For me, just ten or fifteen years ago, the thought of manual but repetitive tasks like these was nauseating.

I’m here to lobby for manual efforts like these being a crime in today’s world.

If for no reason other than that we’ve worked to apply technology to steps like these and you’re wasting precious time given the complexity that comes with manual efforts in this area.

And, of course, when you are fundraising, forward momentum matters. The longer it takes you to close your fund, the less favorably you will be viewed by LPs.

Be sure to have these marketing materials prepped:

  • PPMs
  • Presentation Deck
  • Due Diligence Questionnaires
  • Deal Attribution Analysis
  • Team Background
  • Track Record
  • ESG Policy Statements

With these items completed, polished, and easily accessed, you can ensure there is no long gap between request and response.

Recommendation: Evaluate your internal investor relations capabilities. It may be that you can shorten your fundraising timeline by enlisting the assistance of a placement agent.

The Right Tools for PE Fundraising

Of course, your team will be best able to improve its fundraising performance if it is using solutions designed for PE firms.

From our solution, our leading-edge GP-LP engagement platform, the Altvia suite of purpose-built tools has all the necessary functionality in systems that are also intuitive and easy to use. Click here to see them in action.

A traditional crm was built for general ‘customer’ scenarios

Software platforms have made the world a better place by making work a better place. Indeed the world is better off when people enjoy their jobs even marginally more, and workplace applications on big CRM platforms like Salesforce.com have done that and much more.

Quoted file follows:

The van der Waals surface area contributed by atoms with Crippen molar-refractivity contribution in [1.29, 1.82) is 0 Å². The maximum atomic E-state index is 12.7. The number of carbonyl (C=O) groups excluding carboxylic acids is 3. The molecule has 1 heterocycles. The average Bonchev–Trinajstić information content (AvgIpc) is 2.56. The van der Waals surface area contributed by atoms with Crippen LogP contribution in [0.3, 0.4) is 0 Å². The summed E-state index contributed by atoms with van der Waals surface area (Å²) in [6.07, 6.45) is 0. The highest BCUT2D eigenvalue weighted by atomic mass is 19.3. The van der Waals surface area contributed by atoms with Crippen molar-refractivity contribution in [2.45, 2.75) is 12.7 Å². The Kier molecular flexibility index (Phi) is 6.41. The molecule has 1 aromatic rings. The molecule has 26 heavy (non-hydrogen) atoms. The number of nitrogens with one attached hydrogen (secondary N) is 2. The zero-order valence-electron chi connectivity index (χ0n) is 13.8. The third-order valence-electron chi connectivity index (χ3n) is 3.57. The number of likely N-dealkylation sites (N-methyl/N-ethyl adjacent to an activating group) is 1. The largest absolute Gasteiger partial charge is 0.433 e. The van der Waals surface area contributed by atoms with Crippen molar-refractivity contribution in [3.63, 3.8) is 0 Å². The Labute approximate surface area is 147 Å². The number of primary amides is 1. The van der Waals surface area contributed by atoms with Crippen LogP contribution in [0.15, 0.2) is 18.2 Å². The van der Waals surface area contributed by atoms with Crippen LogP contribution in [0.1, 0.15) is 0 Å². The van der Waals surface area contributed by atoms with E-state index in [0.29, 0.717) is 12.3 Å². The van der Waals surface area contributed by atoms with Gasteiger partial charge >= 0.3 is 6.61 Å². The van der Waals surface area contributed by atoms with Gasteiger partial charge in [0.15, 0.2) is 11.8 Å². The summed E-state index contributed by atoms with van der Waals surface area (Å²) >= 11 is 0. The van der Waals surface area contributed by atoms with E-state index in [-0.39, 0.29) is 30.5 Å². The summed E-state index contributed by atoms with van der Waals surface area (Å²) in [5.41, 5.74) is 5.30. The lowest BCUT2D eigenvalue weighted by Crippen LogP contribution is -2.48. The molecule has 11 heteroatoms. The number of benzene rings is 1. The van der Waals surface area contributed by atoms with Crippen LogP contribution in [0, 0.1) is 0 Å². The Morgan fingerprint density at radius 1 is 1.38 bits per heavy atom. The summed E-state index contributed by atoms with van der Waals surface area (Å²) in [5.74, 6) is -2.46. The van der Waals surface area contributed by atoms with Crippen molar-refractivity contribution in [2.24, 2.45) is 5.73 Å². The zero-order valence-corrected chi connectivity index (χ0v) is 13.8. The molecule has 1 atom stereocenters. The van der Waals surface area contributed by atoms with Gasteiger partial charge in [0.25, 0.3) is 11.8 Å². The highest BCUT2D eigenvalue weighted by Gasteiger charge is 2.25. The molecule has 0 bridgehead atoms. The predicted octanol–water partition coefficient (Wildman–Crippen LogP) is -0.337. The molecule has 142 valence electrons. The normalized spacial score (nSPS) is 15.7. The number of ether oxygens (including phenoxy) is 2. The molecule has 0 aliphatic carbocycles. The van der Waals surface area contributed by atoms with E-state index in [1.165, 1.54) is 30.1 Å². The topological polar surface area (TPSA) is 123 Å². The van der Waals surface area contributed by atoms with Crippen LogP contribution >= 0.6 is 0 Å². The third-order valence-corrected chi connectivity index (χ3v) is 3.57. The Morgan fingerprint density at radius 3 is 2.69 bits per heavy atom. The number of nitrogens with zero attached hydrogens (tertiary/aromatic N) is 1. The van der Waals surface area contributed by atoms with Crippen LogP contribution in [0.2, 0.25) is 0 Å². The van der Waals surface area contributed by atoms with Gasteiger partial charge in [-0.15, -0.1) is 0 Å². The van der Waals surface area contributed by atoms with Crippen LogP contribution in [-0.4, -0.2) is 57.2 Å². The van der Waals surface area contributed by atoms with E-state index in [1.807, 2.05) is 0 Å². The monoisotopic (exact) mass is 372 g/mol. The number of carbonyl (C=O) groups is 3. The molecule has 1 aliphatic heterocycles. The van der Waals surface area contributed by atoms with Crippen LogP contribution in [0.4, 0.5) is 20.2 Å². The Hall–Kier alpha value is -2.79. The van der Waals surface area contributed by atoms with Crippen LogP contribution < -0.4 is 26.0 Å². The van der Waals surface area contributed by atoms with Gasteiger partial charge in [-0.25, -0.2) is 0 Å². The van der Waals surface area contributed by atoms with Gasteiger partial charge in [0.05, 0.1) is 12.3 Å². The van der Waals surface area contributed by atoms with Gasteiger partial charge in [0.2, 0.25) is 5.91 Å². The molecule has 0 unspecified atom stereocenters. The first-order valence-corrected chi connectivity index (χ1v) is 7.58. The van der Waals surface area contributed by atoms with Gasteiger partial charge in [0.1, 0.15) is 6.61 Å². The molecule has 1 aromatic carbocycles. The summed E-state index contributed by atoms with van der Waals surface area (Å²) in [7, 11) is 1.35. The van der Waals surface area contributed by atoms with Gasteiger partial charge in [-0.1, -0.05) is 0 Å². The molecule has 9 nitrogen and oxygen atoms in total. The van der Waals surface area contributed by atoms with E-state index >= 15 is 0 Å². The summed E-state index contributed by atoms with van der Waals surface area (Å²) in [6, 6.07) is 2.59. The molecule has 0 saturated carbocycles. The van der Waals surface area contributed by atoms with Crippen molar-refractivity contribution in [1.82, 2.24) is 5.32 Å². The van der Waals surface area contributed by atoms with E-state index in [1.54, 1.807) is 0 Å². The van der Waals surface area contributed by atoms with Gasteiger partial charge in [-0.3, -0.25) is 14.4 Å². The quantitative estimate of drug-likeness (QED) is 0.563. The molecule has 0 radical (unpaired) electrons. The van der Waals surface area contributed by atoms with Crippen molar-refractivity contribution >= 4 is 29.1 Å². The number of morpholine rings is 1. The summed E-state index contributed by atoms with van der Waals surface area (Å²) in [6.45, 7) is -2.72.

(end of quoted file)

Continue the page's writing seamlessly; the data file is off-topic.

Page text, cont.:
But the potential that platforms like these offer presents diminishing returns: once the platform provider has engineered too many industry specific components into its platform, its usefulness for other industries begins to be threatened, and with that so do the usefulness of the component tools built into the platform.

So it is with the CRM category that Salesforce.com has defined: it is generic enough to work for many industries, and yet still offers the potential for others to round off the edges and nail more vertically-oriented and extremely tailored software solutions.

Private capital markets are actually a great demonstration of this dynamic. Where generic CRM platforms simplify — appropriately so — to assume there’s a business, a customer, a sale, and service of that customer, there are a few industry-specific pieces that are missing.

Take for example, that investors become customers by investing through legal entities the GP raises. It’s a subtle but important nuance that just doesn’t make sense at a platform-as-a-service level (because it’s overly complicated for a simple one-time sale that many industries require), but which can easily be added without 10 years or software engineering. Once provided, the rest of the platform’s components become tremendously powerful again and you’re set to take over the world.

As a traditional CRM in our pillars methodology, these nuances must be present to properly account for investors in these legal entities, potential target companies and which are owned by these entities, the context of all interactions with these parties (as well as the appropriate overlap, ie co-investments), and how you’re arriving at finding these opportunities on both sides of the equation, such that you’re able to piece together what’s effective and what’s not. Not just because we say so, but because these are the very relationships and data that are key to the motivation behind a CRM in any industry.

It’s critical, too, that the valuable publicly-available information that helps to enrich CRM systems and save users painful steps of entering it themselves is fully-integrated at the platform level.